Participant vs. Coach — The Vis Moot Court

Source: Unsplash pic via Melinda Gimpel
Source: Unsplash pic via Melinda Gimpel

he Vis Moot Court is a great opportunity to find out how the reality of life as a lawyer looks like. Goel Damkani, currently pursuing his Master of Laws at the University of Miami School of Law, Florida, USA and I, Christina Pletowski, both participated the Vis Moot Court. In addition, Goel has been coaching his university’s team last year — this made me curious and I wanted to know which position (participant or coach) taught him more and what the exact differences were.

The annual Vis Arbitral Moot attracts over 300 participating universities from around the world and is judged by some of the world’s preeminent arbitrators, litigators, judges, and international law scholars. The focus of this particular Moot Court is on international commercial law, in particular the United Nations Convention on the International Sale of Goods 1985 (CISG) and arbitration for resolution of international business disputes. The first phase of the competition is the preparation of written submissions for each claimant and respondent, followed by the hearing of oral arguments based upon the memoranda in front of panels of arbitrators in a case-study based arbitration.[1]

According to Goel, the biggest difference between being a participant and a coach is the individual versus the group dynamic. As a participant you are focussed more on a narrow part of the case as well as a more narrow set of issues. You work closely with the team but also for yourself. As a coach, you have to work with the entire team, keep it together and make sure everyone is working collectively and everything is running smoothly.

This means as a coach you have the bigger overview from the very beginning on, whereas as a team member or also called “Mootie“, you are specified on the task given individually. Then, toward the beginning of the oral phase, — practicing the pleading — each member has detailed knowledge of every issue.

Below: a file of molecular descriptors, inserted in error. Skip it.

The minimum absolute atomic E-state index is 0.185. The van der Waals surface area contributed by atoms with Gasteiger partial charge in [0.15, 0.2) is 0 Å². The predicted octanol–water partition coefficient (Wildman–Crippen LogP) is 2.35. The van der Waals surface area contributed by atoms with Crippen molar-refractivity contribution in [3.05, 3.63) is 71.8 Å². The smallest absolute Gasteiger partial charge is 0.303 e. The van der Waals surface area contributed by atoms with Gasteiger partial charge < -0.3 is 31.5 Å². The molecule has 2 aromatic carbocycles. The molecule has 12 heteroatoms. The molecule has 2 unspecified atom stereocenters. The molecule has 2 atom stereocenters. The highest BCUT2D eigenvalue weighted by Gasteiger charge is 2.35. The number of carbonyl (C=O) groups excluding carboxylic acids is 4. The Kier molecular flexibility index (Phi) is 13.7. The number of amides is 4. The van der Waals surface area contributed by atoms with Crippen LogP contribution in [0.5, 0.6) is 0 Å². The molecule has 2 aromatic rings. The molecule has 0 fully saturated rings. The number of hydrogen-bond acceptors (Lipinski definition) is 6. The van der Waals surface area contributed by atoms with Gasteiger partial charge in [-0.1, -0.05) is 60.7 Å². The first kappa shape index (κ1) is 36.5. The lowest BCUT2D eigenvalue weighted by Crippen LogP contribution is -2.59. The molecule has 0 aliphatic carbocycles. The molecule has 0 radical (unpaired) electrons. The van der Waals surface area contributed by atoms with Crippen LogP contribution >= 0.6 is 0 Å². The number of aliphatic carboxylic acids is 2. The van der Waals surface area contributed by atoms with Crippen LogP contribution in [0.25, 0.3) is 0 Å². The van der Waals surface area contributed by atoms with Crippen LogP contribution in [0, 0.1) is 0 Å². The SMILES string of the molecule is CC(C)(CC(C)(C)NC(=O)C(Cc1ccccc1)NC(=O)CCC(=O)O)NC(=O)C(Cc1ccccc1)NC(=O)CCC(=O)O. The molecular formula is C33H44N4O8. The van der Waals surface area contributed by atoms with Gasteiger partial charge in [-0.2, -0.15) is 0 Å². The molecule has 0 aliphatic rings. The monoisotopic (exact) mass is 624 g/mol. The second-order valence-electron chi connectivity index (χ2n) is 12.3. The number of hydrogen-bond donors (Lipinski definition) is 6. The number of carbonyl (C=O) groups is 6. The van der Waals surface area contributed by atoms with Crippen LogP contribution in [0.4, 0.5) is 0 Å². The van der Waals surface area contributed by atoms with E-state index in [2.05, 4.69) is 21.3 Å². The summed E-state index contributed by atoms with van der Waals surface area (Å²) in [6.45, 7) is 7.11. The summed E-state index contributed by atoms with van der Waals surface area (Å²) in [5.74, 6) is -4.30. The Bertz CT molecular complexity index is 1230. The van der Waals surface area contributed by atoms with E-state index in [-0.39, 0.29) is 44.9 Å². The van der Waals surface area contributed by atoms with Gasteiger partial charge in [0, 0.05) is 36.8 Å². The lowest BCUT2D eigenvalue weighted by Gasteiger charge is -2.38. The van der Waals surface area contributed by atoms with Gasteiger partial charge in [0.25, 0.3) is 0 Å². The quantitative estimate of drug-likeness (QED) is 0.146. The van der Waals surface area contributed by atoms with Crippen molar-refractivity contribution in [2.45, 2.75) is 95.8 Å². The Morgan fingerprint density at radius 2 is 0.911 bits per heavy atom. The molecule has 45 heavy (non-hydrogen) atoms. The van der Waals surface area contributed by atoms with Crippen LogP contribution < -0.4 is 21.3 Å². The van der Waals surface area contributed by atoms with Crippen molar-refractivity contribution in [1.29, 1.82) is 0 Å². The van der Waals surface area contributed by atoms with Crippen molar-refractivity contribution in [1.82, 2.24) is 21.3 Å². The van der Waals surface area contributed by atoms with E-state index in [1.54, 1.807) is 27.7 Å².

Surprisingly, as a coach, Goel learned more about the overall legal framework and understood from a bird’s eye view how different aspects fit together.

When being in the position of coaching the team, there is no need to know every issue in depth but enough to be knowledgeable and to be able to challenge the Mooties in order to prepare them for the upcoming competitions. This means you always need to be one step ahead — as a coach you need to know exactly what kind of questions to ask during a pleading — the further you come, the hypothetical the questions.

Coaching does not only mean keeping the team together and being the daily motivator, but conveying the whole: teaching how to write memoranda, to organise and structure an argument, to do research and how to develop a convincing pleading.

Furthermore, as a coach you need to guide the team members to the right sources or context in discussions. Therefore, background knowledge of arbitration and UN Trade Law is required, so you as a coach are able to explain the members relevant areas such as how to enforce awards, what the Model Law or the New York Convention is and how to do legal writing within the field of contract law.

For us both the Vis Moot Court has been a very unique experience and a great opportunity to learn more about the legal world of contracts and gain expert knowledge in legal wiring, pleading and developing skills you need for being a successful lawyer.

The views in these piece are solely those of Christina Pletowski and Goel Damkani. Numbers, facts and statistics are taken from the sources listed below.

[1] Association for the Organisation and Promotion of the Willem C. Vis International Commercial Arbitration Moot, “About the Moot”, 2020, https://vismoot.pace.edu/site/about-the-moot (accessed February 1, 2020).

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Christina Pletowski

Christina Pletowski

B.A. at LMU/NKU — Law student based in Germany, interested in global politics and economy. Exploring the future, trying to understand what’s going to be next.